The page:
"The reason a lot of people are drawn to yoga is it gives them an opportunity to get out of their head ... and let go of some of the worries and doubt they're experiencing," Downtown Desert Yoga owner Colleen Boyd told the Las Cruces Sun-News.

locals from california to texas have stepped up to assist border patrol agents © press
Locals from California to Texas have stepped up to assist Border Patrol agents

In New Mexico, nearly 11,000 residents are federal workers from DHS, Interior, Agriculture, and Health and Human Services and have either been furloughed or are working without pay.

The state’s Department of Workforce Solutions announced it would allow agents and other federal workers to apply for unemployment benefits.

The state dismissed the normal requirements of having to search for work to get paid. As of Jan. 14, 1,200 had signed up. Workers do have to pay back the state once the shutdown ends, after which they will receive their full pay.

The city of Lordsburg told affected workers to contact the utility city clerk’s office to dodge any interruptions in service or late payment fees.

The move is similar to other initiatives border towns are taking to help federal law enforcement.

"The City of Lordsburg provides water, gas, sewer, and garbage. They are working with federal agents and agencies to waive any late fees and allowing them to make payment arrangements without any penalty or disconnect fear,” Hidalgo County Manager Tisha Green said in an email Monday.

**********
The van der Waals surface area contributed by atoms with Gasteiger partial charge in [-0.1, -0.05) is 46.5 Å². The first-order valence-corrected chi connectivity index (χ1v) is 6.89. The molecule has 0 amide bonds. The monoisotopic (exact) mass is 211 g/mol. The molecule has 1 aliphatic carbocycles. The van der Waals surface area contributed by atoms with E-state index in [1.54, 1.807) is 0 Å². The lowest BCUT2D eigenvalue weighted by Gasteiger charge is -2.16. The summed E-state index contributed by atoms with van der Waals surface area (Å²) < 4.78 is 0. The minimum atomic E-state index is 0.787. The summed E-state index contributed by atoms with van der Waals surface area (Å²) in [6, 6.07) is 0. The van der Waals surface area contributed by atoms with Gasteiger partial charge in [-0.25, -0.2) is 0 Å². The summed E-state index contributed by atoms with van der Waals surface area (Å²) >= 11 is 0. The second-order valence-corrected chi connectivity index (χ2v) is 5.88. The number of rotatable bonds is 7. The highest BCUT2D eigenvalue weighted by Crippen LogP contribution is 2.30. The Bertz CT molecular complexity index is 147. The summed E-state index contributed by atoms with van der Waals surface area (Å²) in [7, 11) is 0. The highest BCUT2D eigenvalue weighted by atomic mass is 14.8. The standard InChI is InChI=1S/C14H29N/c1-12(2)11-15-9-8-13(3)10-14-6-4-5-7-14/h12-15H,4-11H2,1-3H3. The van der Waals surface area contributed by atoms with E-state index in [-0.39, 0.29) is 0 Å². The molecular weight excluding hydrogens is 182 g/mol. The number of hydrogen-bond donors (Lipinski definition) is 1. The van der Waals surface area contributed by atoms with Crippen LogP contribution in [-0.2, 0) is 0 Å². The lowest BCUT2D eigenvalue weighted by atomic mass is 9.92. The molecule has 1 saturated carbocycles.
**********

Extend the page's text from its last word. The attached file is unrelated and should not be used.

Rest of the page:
New Mexico Gas Company and the Public Service Company of New Mexico have also asked workers to contact them if they are without pay to avoid having their service suspended.


Texas has 5,684 DHS employees affected by the shutdown, including Border Patrol agents and Customs and Border Protection officers.

FirstLight Federal Credit Union in West Texas is offering payment extension programs, free early withdrawals of CDs, and zero percent annual percentage rate emergency loans, according to a news release.

White Sands Federal Credit Union, which has branches near the border in New Mexico and Texas, is allowing federal workers to skip loan payments and is giving nonmembers who refinance their loans a 90-day delay for making the first payment.

El Paso County Commissioner Carl Robinson and Operation HOPE, or Helping Other People Endure, held a food drive for 400 families in El Paso last Thursday.


Out west in Arizona, some border town restaurants are offering free meals to alleviate the financial stress on agents.

Waldo’s BBQ in Mesa and Gilbert is giving free meals away on Thursday, while Barrio Cafe in Phoenix, RigaToni’s in Tempe, and Riot Hospitality Group restaurants in Scottsdale are giving free meals to federal workers who bring in their $0 paycheck any day of the week.


Justice Brothers U-Pick in Arizona is handing out free bags of citrus fruit, and Dickson Farm in San Diego is handing out a free bag of produce.

On the Arizona-California state border, Imperial County is trying to educate agents and others on the various types of assistance available to them.

The Department of Social Services held a workshop last week to inform federal workers of the food support, unemployment benefits, loans, and mortgage help those in the community had made available.